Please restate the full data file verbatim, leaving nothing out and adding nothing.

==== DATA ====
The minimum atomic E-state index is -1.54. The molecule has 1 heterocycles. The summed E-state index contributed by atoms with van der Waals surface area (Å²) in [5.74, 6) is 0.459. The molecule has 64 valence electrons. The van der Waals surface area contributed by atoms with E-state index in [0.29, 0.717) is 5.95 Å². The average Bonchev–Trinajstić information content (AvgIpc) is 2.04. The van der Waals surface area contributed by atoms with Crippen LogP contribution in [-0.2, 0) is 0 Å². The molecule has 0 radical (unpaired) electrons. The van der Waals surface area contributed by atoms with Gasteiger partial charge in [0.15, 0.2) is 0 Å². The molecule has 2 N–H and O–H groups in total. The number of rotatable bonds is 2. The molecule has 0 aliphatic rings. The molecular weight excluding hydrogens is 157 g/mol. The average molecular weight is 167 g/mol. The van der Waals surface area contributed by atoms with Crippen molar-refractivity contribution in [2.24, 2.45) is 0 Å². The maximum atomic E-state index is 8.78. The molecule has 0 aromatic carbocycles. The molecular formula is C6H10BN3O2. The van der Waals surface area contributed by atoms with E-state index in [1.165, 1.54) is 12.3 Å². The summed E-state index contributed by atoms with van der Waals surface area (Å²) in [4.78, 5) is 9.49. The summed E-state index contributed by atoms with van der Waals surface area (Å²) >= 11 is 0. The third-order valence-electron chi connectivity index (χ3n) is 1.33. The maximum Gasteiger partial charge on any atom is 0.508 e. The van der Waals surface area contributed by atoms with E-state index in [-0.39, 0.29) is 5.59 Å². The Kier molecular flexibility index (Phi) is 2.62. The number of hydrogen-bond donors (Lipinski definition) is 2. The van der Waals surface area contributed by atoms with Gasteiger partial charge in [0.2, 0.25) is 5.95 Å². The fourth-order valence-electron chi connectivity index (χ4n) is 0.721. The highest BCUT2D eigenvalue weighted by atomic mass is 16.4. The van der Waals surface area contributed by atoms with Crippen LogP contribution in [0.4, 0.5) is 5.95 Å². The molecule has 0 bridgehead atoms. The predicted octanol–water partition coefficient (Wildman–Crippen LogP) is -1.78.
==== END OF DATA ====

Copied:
The minimum atomic E-state index is -1.54. The molecule has 1 heterocycles. The summed E-state index contributed by atoms with van der Waals surface area (Å²) in [5.74, 6) is 0.459. The molecule has 64 valence electrons. The van der Waals surface area contributed by atoms with E-state index in [0.29, 0.717) is 5.95 Å². The average Bonchev–Trinajstić information content (AvgIpc) is 2.04. The van der Waals surface area contributed by atoms with Crippen LogP contribution in [-0.2, 0) is 0 Å². The molecule has 0 radical (unpaired) electrons. The van der Waals surface area contributed by atoms with Gasteiger partial charge in [0.15, 0.2) is 0 Å². The molecule has 2 N–H and O–H groups in total. The number of rotatable bonds is 2. The molecule has 0 aliphatic rings. The molecular weight excluding hydrogens is 157 g/mol. The average molecular weight is 167 g/mol. The van der Waals surface area contributed by atoms with Crippen molar-refractivity contribution in [2.24, 2.45) is 0 Å². The maximum atomic E-state index is 8.78. The molecule has 0 aromatic carbocycles. The molecular formula is C6H10BN3O2. The van der Waals surface area contributed by atoms with E-state index in [1.165, 1.54) is 12.3 Å². The summed E-state index contributed by atoms with van der Waals surface area (Å²) in [4.78, 5) is 9.49. The summed E-state index contributed by atoms with van der Waals surface area (Å²) >= 11 is 0. The third-order valence-electron chi connectivity index (χ3n) is 1.33. The maximum Gasteiger partial charge on any atom is 0.508 e. The van der Waals surface area contributed by atoms with E-state index in [-0.39, 0.29) is 5.59 Å². The Kier molecular flexibility index (Phi) is 2.62. The number of hydrogen-bond donors (Lipinski definition) is 2. The van der Waals surface area contributed by atoms with Gasteiger partial charge in [0.2, 0.25) is 5.95 Å². The fourth-order valence-electron chi connectivity index (χ4n) is 0.721. The highest BCUT2D eigenvalue weighted by atomic mass is 16.4. The van der Waals surface area contributed by atoms with Crippen LogP contribution in [0.4, 0.5) is 5.95 Å². The molecule has 0 bridgehead atoms. The predicted octanol–water partition coefficient (Wildman–Crippen LogP) is -1.78.